Between catastrophic natural events and human error, data loss is a very real threat that no company is immune to. Businesses that experience data disaster, whether it’s due to a mistake or inclement weather, seldom recover from the event that caused the loss.

The saddest thing about the situation is that it’s possible to sidestep disaster completely, specifically when it comes to data loss. You just have to take the time to build out a solid backup disaster recovery (BDR) plan.

Things to consider when developing your BDR plan include: structural frameworks, conducting risk assessments and impact analysis, and creating policies that combine data retention requirements with regulatory and compliance needs.

If you already have a BDR plan in place (as you should), use this checklist to make sure you’ve looked at all the possible angles of a data disaster and are prepared to bounce back without missing a beat. Otherwise, these steps chart out the perfect place to start building a data recovery strategy.


1. Customize the Plan

Unfortunately, there’s no universal data recovery plan. As needs will vary per department, it’ll be up to you, and the decision makers on your team, to identify potential weaknesses in your current strategy, and decide on the best game plan for covering all of your bases moving forward.

2. Assign Ownership

Especially in the case of a real emergency, it’s important that everyone on your team know and understand their role within your BDR plan. Discuss the plan with your team, and keep communication open. Don’t wait until the sky turns gray to have this conversation.

3. Conduct Fire Drills

The difference between proactive and reactive plans comes down to consistent checkups. Schedule regular endpoint reviews, alert configuration and backup jobs. Test your plan’s effectiveness with simulated emergency. Find out what works, and what needs improvement, and act accordingly.

4. Centralize Documentation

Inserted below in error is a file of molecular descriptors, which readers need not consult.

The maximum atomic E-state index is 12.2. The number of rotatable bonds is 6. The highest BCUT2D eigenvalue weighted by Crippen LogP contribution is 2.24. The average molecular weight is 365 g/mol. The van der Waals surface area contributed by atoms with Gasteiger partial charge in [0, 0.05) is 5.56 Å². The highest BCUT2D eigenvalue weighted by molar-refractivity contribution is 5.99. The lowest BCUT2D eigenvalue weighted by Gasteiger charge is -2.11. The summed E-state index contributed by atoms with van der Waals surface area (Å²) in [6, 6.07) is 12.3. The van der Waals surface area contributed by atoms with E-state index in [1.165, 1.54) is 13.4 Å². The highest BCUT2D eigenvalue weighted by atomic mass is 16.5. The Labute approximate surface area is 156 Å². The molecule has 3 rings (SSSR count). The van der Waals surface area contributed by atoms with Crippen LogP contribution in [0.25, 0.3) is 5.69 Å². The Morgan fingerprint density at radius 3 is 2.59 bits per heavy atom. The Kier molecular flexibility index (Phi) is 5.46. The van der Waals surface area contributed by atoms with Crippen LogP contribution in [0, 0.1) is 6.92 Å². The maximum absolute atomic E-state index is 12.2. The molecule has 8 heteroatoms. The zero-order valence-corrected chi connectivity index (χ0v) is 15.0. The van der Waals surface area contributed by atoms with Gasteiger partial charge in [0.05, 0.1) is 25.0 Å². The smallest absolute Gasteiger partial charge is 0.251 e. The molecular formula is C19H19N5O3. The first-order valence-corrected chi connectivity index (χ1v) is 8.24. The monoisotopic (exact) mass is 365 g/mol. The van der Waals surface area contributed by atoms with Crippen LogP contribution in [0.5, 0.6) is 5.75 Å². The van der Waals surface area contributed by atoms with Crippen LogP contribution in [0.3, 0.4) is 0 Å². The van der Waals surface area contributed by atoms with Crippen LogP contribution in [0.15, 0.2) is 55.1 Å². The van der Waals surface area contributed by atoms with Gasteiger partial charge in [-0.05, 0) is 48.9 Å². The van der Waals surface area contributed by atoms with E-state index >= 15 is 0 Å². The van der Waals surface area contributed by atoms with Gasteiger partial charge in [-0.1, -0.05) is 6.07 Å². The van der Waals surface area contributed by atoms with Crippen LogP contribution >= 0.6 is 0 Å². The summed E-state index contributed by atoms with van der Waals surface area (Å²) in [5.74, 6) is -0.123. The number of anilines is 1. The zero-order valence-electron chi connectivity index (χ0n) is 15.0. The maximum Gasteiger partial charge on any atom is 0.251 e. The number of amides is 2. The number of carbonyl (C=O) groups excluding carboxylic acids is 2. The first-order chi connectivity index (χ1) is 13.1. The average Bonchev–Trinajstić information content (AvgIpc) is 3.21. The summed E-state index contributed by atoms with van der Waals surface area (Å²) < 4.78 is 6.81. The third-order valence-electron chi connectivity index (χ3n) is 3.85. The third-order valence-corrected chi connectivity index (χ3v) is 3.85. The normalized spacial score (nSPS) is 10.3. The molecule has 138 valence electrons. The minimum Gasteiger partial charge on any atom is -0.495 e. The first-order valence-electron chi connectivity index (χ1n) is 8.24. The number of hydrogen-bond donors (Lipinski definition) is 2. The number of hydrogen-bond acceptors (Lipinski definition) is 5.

You’ll appreciate having your offsite storage instructions, vendor contracts, training plans, and other important information in a centralized location. Don’t forget to keep track of frequency and maintenance of endpoint BDR! Which brings us to point 5.

5. Justify ROI

Explore your options. There are many BDR solutions available on the market. Once you’ve identified your business’ unique needs, and assembled a plan of action, do your research to find out what these solutions could do to add even more peace of mind to this effort.

Or, if you’re an employee hoping to get the green light from management to implement BDR at your company, providing documentation with metrics that justify ROI will dramatically increase your likelihood of getting decision-makers on board.

Outside of these 5 components, you should also think about your geographical location and common natural occurrences that happen there. Does it make more sense for you to store your data offsite, or would moving to the cloud yield bigger benefits?

One thing is certain: disaster could strike at any time. Come ready with a plan of action, and powerful tools that will help you avoid missing a beat when your business experiences data loss. At LabTech® by ConnectWise®, we believe in choice, and offer several different BDR solutions that natively integrate to help you mitigate threats and avoid costly mistakes.

This article was provided by our partner Labtech